Solution: Since we are using the generator polynomial from Example 3 we have that g(x) = x4 + x3 + x + 2, so we need to evaluate (2x7 + 2x4 + 2x3 + x2 + 2x + 2)/ (x4 + x3 + x + 2). While doing this we need to keep in mind that we are now working in GF(32) so our coefficients are mod 3 now instead of mod 2. Going through the polynomial division we have that (2x3) (x4 + x3 + x + 2) = 2x7 + 2x6 + 2x4 + x3, note that 2(2) = 4 (mod 3) = 1. Subtracting (2x7 + 2x4 + 2x3 + x2 + 2x + 2) – (2x7 + 2x6 + 2x4 + x3) = -2x6 + x3 + x2 + 2x + 2 and noting that -2 (mod 3) = 1 we can change this to x6 + x3 + x2 + 2x + 2. Then we can take (x2)(x4 + x3 + x + 2) = x6 + x5 + x3 + 2x2 and we have (x6 + x3 + x2 + 2x + 2) – (x6 + x5 + x3 + 2x2) = -x5 + (-x2) + 2x + 2, noting again that we have coefficients mod 3 we have 2x5 + 2x2 + 2x + 2. Continuing in the same manner all the way through the polynomial division we end up with the error residue as 2x3. We now have that r(x) = g(x)a(x) + e(x) therefore r(x) – e(x) = g(x)a(x) and we take (2x7 + 2x4 + 2x3 + x2 + 2x + 2) – (2x3) = 2x7 + 2x4 + x2 + 2x + 2. Evaluating (r(x) – e(x))/g(x) = (2x7 + 2x4 + x2 + 2x + 2)/(x4 + x3 + x + 2) = 2x3 + x2 + 2x + 1 = a(x). As above we can also represent this plaintext word in a ternary notation, similar to the binary we used above, as a(x) = (2, 1, 2, 1). Note that there are only 4 positions in this notation because the maximum deg(a(x)) = pn – k – 2 = 9 – 4 – 2 = 3.

We note finally that there is a check in most codes called a parity check matrix. These matrices allow the receiver to determine if an error has occurred and in some cases correct that error. A notable example is the Hamming(7,4) codes’ parity check matrix. While BCH codes have a parity check matrix a useful property of this code allows us to skip the matrix algebra and simply use g(x) as our parity check. This simplifies the number of operations necessary for the error detection/correction portion of the code. We can however construct the parity check matrix for a BCH code by creating a matrix uses powers of α. That is we have as the first row [ 1 α α2 … αd-1], where d – 1 is the number of coefficients in our codeword, we have as the second row [ 1 α2 (α2)2 … (α2)d-1] the third row is taking powers of α3 and so on until we have a matrix pn rows and d – 1 columns. We then take our codeword c(x) as a vector with the entries as the coefficients and do the associated linear algebra multiplying our matrix by the vector. This multiplication should result in 0 if we have received our information right. However we don’t need to go through this process because it is replaced by simply finding the residue of our received polynomial mod g(x).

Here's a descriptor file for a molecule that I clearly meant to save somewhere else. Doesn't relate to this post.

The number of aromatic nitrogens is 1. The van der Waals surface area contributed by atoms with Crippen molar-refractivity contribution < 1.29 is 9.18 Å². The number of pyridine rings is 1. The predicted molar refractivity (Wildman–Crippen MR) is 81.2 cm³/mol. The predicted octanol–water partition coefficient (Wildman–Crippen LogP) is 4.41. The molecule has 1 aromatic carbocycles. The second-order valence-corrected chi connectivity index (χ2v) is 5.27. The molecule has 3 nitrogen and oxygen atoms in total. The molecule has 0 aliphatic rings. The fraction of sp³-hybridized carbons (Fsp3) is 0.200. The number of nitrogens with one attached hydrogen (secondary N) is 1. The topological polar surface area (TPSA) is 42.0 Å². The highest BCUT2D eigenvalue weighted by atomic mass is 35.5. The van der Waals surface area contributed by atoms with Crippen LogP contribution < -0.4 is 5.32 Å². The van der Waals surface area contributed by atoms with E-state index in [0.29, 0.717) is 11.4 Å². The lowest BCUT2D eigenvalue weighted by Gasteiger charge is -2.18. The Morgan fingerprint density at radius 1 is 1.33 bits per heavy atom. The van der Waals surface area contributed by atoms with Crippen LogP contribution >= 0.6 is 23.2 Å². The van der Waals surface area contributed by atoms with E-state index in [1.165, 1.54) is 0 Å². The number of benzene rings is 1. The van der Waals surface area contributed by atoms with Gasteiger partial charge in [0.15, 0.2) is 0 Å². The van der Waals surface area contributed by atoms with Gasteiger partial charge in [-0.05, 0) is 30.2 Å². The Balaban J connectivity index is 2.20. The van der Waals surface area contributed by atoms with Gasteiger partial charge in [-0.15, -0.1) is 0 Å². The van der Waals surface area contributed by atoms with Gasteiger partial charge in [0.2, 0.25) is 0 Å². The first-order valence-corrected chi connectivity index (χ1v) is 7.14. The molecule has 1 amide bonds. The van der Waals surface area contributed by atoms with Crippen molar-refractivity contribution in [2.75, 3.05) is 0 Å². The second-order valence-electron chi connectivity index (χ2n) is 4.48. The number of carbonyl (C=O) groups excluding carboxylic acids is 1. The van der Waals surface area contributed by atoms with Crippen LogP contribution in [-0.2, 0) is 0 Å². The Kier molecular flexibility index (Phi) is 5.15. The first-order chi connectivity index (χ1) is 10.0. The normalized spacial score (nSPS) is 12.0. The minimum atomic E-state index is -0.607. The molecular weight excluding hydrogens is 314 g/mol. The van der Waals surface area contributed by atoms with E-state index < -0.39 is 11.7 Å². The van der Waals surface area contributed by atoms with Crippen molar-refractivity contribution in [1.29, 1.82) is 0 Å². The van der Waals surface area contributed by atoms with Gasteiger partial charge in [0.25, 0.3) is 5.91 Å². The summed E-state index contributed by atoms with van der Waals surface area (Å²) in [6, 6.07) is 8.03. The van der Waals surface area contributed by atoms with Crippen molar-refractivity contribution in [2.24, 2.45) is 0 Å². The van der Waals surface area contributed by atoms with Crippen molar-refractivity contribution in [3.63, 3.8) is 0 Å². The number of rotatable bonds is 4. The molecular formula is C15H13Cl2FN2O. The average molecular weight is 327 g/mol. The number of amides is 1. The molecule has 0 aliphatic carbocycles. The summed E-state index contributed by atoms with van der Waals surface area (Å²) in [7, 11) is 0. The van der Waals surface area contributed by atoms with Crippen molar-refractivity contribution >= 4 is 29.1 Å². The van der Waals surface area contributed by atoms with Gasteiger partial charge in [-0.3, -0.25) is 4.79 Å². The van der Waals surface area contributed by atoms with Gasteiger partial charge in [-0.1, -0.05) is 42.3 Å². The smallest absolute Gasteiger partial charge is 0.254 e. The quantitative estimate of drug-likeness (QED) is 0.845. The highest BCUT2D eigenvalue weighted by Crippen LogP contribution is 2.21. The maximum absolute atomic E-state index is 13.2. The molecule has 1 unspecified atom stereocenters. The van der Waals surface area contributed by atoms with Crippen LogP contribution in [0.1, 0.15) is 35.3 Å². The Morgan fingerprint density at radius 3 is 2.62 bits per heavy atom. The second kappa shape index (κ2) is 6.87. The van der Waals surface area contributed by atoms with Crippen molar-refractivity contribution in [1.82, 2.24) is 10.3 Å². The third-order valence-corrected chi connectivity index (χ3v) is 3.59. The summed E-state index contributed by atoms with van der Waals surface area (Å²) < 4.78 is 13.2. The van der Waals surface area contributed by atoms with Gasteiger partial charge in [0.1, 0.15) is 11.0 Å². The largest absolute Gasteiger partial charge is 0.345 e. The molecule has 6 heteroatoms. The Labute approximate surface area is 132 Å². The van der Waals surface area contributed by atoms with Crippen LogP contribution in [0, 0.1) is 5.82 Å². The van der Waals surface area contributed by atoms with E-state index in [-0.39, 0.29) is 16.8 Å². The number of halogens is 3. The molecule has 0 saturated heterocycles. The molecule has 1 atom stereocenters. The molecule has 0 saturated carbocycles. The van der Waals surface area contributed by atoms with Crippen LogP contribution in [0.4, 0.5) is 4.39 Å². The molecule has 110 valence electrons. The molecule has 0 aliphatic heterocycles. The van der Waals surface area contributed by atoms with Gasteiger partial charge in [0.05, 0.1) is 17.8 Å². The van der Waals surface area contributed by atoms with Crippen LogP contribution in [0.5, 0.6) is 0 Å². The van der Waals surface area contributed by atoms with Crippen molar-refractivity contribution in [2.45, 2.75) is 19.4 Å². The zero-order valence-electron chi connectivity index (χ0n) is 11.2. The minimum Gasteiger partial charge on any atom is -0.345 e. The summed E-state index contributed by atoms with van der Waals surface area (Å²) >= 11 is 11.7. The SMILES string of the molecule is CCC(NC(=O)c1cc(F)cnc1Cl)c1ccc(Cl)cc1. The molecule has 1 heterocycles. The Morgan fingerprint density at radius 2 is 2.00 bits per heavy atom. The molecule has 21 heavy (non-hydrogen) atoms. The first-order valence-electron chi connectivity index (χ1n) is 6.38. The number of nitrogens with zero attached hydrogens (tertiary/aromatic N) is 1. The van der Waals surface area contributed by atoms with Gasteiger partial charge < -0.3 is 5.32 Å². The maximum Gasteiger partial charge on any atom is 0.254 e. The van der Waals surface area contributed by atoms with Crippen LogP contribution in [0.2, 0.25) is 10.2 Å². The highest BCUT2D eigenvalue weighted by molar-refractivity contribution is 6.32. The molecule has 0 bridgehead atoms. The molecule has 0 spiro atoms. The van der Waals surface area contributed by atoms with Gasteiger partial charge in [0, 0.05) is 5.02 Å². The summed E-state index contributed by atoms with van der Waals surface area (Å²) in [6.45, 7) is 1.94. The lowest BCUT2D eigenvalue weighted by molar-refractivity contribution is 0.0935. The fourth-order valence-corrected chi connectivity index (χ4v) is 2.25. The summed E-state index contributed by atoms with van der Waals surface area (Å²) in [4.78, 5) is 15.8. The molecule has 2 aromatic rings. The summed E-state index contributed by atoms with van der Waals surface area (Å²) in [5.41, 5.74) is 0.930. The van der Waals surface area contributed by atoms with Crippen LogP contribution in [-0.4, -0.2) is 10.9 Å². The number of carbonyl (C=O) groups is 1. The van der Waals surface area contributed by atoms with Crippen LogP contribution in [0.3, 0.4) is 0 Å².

Conclusion
Through the discussion above and the concrete examples that have been provided I have demonstrated the construction and use of BCH codes.

Bibliography
David S. Dummit and Richard M. Foote, Abstract Algebra Third Edition, John Wiley and Sons Inc., New Jersey, 2004.

Darel W. Hardy and Carol L. Walker, Applied Algebra: Codes, Ciphers, and Discrete Algorithms, Prentice Hall, New Jersey, 2003.

Piyush Kuror, Lecture 14 BCH codes, http://www.cmi.ac.in/~ramprasad/lecturenotes/comp_ numb_theory/lecture14.pdf, April 28, 2008.

-- Wed Sep 16, 2009 1:01 pm --

some of the text properties didn't actually convert correctly for example that GF(pn) is actually p to the power n. Some of the subscripts did the same thing, sorry about that, hopefully it will still give some insight.
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Re: Math and Hacking/Computers

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Re: Math and Hacking/Computers

Jgrimm wrote:Sanddbox I have to admit that I haven't had a good laugh like that in a while.

^Yes, now your argument is much more valid! [sarcasm]

Sorry for not replying; I didn't notice this thread and was away for HTS for awhile.

Is math a fairly large part of the programs we create? Yes.

But the idea that you need a lot of these concepts to be able to program is absurd.

If you're going to make an encryption program, then yes, it's a damn good idea to research encryption.

Obviously, a very basic knowledge of math is needed. However, complex math itself isn't necessary to program. If you're going to make a program that is heavily laden with math concepts (encryption, calculating fractals, whatever floats your boat), then a knowledge of the subject your program is about is necessary.

Oh, and to that other guy, it's spelled 'utter'. Sorry for being nitpicky, it's my OCD speaking. HTS User Composition: